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Did we know how fast we were going?

The winning streak had to end at some point, but it didn't have to end in Los Angeles. It certainly didn't have to end with Jeff Kent flipping his bat and flashing his patented "Mona Lisa, if Mona Lisa were an Orange County-raised asswrench who thought she was a Texan"-smirk. Oh, the humanity.

We're in September, and 5/8ths of the lineup have combined for 31 homeruns. The Giants can't hit for power. This could be my Robert Novak moment, flagrantly divulging critical top-secret information, but the public has a right to know. Most of the players who do have power are deeply flawed. Pedro Feliz can hit the occasional homer, but makes far too many outs. The exact same thing can be written about Lance Niekro. Moises Alou is the only player on the team who combines above-average power with being a good hitter. Getting Barry Bonds back in the lineup would help, but unless someone develops a cream that can make it 2001 again, that's not going to be nearly enough.

Last night's game against the Dodgers was the typical Giants offensive display. Station-to-station baserunning with players who run like they are in the gravitational pull of Jupiter. Single, stop. Single, stop. Pop up, pop up, strikeout. When the Giants are lucky enough to slap a double or two, that's when they score. The Dodgers don't fare much better, though there is a difference. The players the Dodgers are running out there would make a Double-A juggernaut, and a Triple-A contender with a few tweaks. For the most part, though, they aren't major league regulars. The Dodgers front office likely recognizes this. The players the Giants have, however, will be back next year, and are in the plans for the foreseeable future. That's a problem.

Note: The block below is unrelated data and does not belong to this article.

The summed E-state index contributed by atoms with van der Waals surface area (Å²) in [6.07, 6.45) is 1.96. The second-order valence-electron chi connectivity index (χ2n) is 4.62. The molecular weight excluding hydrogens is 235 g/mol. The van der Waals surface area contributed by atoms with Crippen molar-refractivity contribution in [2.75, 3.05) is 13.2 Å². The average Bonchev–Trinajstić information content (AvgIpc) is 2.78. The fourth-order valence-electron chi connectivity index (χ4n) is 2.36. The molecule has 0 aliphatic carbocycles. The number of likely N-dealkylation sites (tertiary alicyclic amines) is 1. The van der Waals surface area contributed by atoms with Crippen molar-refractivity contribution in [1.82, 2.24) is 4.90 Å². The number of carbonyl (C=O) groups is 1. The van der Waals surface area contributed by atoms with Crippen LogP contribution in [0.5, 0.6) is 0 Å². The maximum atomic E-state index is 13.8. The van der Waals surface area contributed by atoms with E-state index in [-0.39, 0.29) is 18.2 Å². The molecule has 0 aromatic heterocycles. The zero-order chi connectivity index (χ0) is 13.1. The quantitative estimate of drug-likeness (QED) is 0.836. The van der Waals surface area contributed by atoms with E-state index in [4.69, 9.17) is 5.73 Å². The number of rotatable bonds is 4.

Edgardo Alfonzo needs to be benched or released, and Niekro needs to ride the bench for at least another year. I can live with Pedro Feliz at third if the Giants sign Paul Konerko, or trade for someone similar. But I'm tired, tired, tired of watching this punchless team try and play 1992 baseball in 2005. One more starting pitcher, one more power threat, a relatively healthy Barry Bonds, and this team is the best in the division next year.